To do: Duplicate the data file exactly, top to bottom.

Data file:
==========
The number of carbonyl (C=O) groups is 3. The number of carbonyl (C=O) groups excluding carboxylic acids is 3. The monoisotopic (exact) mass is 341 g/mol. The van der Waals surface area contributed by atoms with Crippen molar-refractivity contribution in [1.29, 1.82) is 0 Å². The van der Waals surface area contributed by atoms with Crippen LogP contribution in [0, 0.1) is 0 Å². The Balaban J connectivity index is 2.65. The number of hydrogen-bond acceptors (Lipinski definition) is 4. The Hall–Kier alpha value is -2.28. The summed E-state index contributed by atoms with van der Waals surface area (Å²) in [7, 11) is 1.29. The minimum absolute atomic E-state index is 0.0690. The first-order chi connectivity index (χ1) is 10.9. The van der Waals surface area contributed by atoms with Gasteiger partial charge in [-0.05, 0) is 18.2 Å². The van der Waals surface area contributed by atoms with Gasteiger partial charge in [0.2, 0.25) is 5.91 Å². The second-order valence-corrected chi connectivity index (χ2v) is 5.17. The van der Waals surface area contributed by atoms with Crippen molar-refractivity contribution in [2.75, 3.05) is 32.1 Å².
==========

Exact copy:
The number of carbonyl (C=O) groups is 3. The number of carbonyl (C=O) groups excluding carboxylic acids is 3. The monoisotopic (exact) mass is 341 g/mol. The van der Waals surface area contributed by atoms with Crippen molar-refractivity contribution in [1.29, 1.82) is 0 Å². The van der Waals surface area contributed by atoms with Crippen LogP contribution in [0, 0.1) is 0 Å². The Balaban J connectivity index is 2.65. The number of hydrogen-bond acceptors (Lipinski definition) is 4. The Hall–Kier alpha value is -2.28. The summed E-state index contributed by atoms with van der Waals surface area (Å²) in [7, 11) is 1.29. The minimum absolute atomic E-state index is 0.0690. The first-order chi connectivity index (χ1) is 10.9. The van der Waals surface area contributed by atoms with Gasteiger partial charge in [-0.05, 0) is 18.2 Å². The van der Waals surface area contributed by atoms with Gasteiger partial charge in [0.2, 0.25) is 5.91 Å². The second-order valence-corrected chi connectivity index (χ2v) is 5.17. The van der Waals surface area contributed by atoms with Crippen molar-refractivity contribution in [2.75, 3.05) is 32.1 Å².